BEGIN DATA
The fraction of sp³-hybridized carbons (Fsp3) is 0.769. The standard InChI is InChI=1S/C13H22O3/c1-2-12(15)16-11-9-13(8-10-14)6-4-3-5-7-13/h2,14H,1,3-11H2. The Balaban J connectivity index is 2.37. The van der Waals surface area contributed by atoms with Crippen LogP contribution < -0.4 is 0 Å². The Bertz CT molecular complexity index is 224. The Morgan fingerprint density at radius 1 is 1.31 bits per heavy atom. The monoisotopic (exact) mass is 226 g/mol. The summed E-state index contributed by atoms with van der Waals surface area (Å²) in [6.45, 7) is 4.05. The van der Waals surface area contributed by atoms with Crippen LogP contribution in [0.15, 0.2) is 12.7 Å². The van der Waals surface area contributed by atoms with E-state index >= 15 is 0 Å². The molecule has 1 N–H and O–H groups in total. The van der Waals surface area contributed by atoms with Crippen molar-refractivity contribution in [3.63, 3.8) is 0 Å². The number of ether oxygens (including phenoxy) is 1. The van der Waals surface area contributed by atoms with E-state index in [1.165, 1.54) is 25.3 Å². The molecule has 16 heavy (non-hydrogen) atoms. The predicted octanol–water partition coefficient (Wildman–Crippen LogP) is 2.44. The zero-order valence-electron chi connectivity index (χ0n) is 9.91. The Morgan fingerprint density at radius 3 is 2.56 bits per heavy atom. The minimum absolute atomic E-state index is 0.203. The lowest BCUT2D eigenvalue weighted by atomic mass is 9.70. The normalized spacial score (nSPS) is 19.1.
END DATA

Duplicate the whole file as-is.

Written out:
The fraction of sp³-hybridized carbons (Fsp3) is 0.769. The standard InChI is InChI=1S/C13H22O3/c1-2-12(15)16-11-9-13(8-10-14)6-4-3-5-7-13/h2,14H,1,3-11H2. The Balaban J connectivity index is 2.37. The van der Waals surface area contributed by atoms with Crippen LogP contribution < -0.4 is 0 Å². The Bertz CT molecular complexity index is 224. The Morgan fingerprint density at radius 1 is 1.31 bits per heavy atom. The monoisotopic (exact) mass is 226 g/mol. The summed E-state index contributed by atoms with van der Waals surface area (Å²) in [6.45, 7) is 4.05. The van der Waals surface area contributed by atoms with Crippen LogP contribution in [0.15, 0.2) is 12.7 Å². The van der Waals surface area contributed by atoms with E-state index >= 15 is 0 Å². The molecule has 1 N–H and O–H groups in total. The van der Waals surface area contributed by atoms with Crippen molar-refractivity contribution in [3.63, 3.8) is 0 Å². The number of ether oxygens (including phenoxy) is 1. The van der Waals surface area contributed by atoms with E-state index in [1.165, 1.54) is 25.3 Å². The molecule has 16 heavy (non-hydrogen) atoms. The predicted octanol–water partition coefficient (Wildman–Crippen LogP) is 2.44. The zero-order valence-electron chi connectivity index (χ0n) is 9.91. The Morgan fingerprint density at radius 3 is 2.56 bits per heavy atom. The minimum absolute atomic E-state index is 0.203. The lowest BCUT2D eigenvalue weighted by atomic mass is 9.70. The normalized spacial score (nSPS) is 19.1.